According to Bloomberg sources "familiar with the matter", the gaming hardware industry is "bracing for supply to get worse before it gets better in 2021" which console stock potentially affected until Christmas.
The report claims that the gaming industry, and other "smaller-volume buyers", may continue to be affected by the shortages until this time as big tech manufacturers such as Apple and Huawei have been hoarding the components, with Will Bright, co-founder and chief product officer at Drop, telling Bloomberg the situation is a "chip stockpiling arms race".
Why the shortages?
PS5 and Xbox Series X stock shortages have been an issue since the consoles released in November 2020. The issue is primarily down to a global chip shortage, a result of disrupted supply chains and increasing demand for gaming hardware caused by Covid-19. The issue has affected a myriad of tech products.
Both the PS5 and Xbox Series X use custom chips produced by AMD, Zen 2-based CPUs and RDNA 2-based GPUs, so this shortage has meant less consoles have been able to be produced - resulting in a limited amount of stock.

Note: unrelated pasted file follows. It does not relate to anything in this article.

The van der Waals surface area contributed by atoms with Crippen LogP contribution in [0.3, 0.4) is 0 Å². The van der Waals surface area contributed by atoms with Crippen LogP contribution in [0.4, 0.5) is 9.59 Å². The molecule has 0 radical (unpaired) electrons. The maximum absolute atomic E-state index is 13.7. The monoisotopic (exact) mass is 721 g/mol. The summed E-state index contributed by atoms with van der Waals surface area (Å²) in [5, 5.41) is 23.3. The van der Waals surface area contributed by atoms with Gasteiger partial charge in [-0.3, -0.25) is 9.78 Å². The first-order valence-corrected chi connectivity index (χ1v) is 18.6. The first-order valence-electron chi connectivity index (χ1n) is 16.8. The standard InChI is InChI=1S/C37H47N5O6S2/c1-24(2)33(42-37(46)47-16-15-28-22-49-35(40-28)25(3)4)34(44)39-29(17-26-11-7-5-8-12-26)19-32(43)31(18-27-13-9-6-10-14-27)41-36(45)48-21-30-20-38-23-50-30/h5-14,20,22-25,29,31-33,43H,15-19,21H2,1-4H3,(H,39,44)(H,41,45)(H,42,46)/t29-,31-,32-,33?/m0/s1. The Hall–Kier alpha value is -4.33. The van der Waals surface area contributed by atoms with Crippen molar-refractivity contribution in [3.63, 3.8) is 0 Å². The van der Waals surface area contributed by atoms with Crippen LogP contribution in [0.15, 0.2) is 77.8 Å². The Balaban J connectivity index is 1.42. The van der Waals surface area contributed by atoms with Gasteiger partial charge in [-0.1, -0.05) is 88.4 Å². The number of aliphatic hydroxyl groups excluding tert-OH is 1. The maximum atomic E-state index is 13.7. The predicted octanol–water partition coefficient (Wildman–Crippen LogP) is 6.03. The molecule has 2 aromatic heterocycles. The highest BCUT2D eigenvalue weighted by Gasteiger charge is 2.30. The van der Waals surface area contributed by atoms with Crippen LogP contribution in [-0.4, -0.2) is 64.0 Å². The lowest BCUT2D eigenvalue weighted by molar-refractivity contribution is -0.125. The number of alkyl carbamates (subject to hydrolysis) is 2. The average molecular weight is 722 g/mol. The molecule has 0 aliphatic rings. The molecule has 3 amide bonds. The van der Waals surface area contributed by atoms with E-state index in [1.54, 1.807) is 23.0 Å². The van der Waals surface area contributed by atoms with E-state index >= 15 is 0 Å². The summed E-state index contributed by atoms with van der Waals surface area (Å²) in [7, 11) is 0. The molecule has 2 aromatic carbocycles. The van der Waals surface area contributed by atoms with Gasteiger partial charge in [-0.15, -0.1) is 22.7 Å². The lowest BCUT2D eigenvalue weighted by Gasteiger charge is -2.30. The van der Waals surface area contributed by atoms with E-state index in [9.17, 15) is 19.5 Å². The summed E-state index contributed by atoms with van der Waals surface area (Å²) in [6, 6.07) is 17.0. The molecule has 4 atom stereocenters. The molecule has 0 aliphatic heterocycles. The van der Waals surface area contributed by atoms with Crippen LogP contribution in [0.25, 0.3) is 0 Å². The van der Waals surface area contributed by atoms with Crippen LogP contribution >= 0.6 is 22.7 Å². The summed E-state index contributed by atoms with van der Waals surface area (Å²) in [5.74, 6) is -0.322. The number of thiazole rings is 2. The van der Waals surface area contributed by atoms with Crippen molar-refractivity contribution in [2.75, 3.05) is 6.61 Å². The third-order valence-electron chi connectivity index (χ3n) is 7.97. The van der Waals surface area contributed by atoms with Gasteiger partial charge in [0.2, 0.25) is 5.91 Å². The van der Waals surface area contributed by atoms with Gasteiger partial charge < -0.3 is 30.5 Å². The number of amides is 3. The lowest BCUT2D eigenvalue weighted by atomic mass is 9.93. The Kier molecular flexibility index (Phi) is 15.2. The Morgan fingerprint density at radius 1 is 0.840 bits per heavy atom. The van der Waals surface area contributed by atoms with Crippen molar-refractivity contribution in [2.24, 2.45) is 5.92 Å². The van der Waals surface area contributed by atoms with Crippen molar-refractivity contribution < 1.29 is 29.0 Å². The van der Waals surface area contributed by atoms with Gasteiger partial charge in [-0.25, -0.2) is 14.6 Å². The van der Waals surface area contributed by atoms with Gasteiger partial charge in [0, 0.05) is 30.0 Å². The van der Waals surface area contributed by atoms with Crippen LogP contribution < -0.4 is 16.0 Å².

AMD warned last month that exceptional demand driven by the pandemic will continue to affect its ability to produce Xbox Series X and PS5 chips. AMD CEO Dr. Lisa Su admitted that shortages will continue until the middle of 2021 during the company’s fourth quarter and full year 2020 results. Income from the custom console chips brought in $1.28 billion (thanks, Tom’s Hardware), but Su expects to see “tightness” throughout the first half of 2021 until more production capacity becomes available.
While chip shortages may continue until mid-2021, the knock-on effect of the disruption - and the bigger tech companies grabbing up chips - could be why Bloomberg's sources are expecting shortages until the end of the year.
As it stands, it's still extremely difficult to get your hands on PS5 or Xbox Series X stock due to shortages - a fact not helped by the number of scalpers hoovering up units when they do become available.
Sony has also boasted similar record-breaking sales for PS5. However, with consumers restricted to buying online only, it's prevented many from picking up consoles from brick and mortar stores, which could have placated some of the online demand.
We're keeping our eye on all the biggest retailers to help you secure either console when stock does appear, so keep it locked to TechRadar so you can stay updated when the latest drop arrives.
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Vic is TechRadar Gaming's Associate Editor. An award-winning games journalist, Vic brings experience from IGN, Eurogamer and more to the TechRadar table. You may have even heard her on the radio or speaking on a panel. Not only is Vic passionate about games, but she's also an avid mental health advocate who has appeared on both panels and podcasts to discuss mental health awareness. Make sure to follow her on Twitter for more.